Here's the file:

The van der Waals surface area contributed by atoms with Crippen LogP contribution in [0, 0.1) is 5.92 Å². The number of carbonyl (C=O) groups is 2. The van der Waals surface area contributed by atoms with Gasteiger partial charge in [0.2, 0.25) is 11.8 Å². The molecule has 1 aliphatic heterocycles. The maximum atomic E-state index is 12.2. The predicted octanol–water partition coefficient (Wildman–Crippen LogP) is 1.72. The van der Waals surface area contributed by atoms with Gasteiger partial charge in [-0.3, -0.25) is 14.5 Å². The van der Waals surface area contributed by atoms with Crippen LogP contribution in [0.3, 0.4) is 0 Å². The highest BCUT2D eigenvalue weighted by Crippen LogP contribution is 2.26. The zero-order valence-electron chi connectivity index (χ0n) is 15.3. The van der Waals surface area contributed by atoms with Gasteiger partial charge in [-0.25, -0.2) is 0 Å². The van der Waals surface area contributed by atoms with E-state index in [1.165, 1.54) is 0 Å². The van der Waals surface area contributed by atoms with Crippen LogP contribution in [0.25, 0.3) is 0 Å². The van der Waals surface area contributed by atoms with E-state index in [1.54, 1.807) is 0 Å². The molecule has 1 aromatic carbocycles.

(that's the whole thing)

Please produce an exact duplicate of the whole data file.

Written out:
The van der Waals surface area contributed by atoms with Crippen LogP contribution in [0, 0.1) is 5.92 Å². The number of carbonyl (C=O) groups is 2. The van der Waals surface area contributed by atoms with Gasteiger partial charge in [0.2, 0.25) is 11.8 Å². The molecule has 1 aliphatic heterocycles. The maximum atomic E-state index is 12.2. The predicted octanol–water partition coefficient (Wildman–Crippen LogP) is 1.72. The van der Waals surface area contributed by atoms with Gasteiger partial charge in [-0.3, -0.25) is 14.5 Å². The van der Waals surface area contributed by atoms with Crippen LogP contribution in [0.3, 0.4) is 0 Å². The highest BCUT2D eigenvalue weighted by Crippen LogP contribution is 2.26. The zero-order valence-electron chi connectivity index (χ0n) is 15.3. The van der Waals surface area contributed by atoms with Gasteiger partial charge in [-0.25, -0.2) is 0 Å². The van der Waals surface area contributed by atoms with E-state index in [1.165, 1.54) is 0 Å². The van der Waals surface area contributed by atoms with Crippen LogP contribution in [0.25, 0.3) is 0 Å². The van der Waals surface area contributed by atoms with E-state index in [1.54, 1.807) is 0 Å². The molecule has 1 aromatic carbocycles.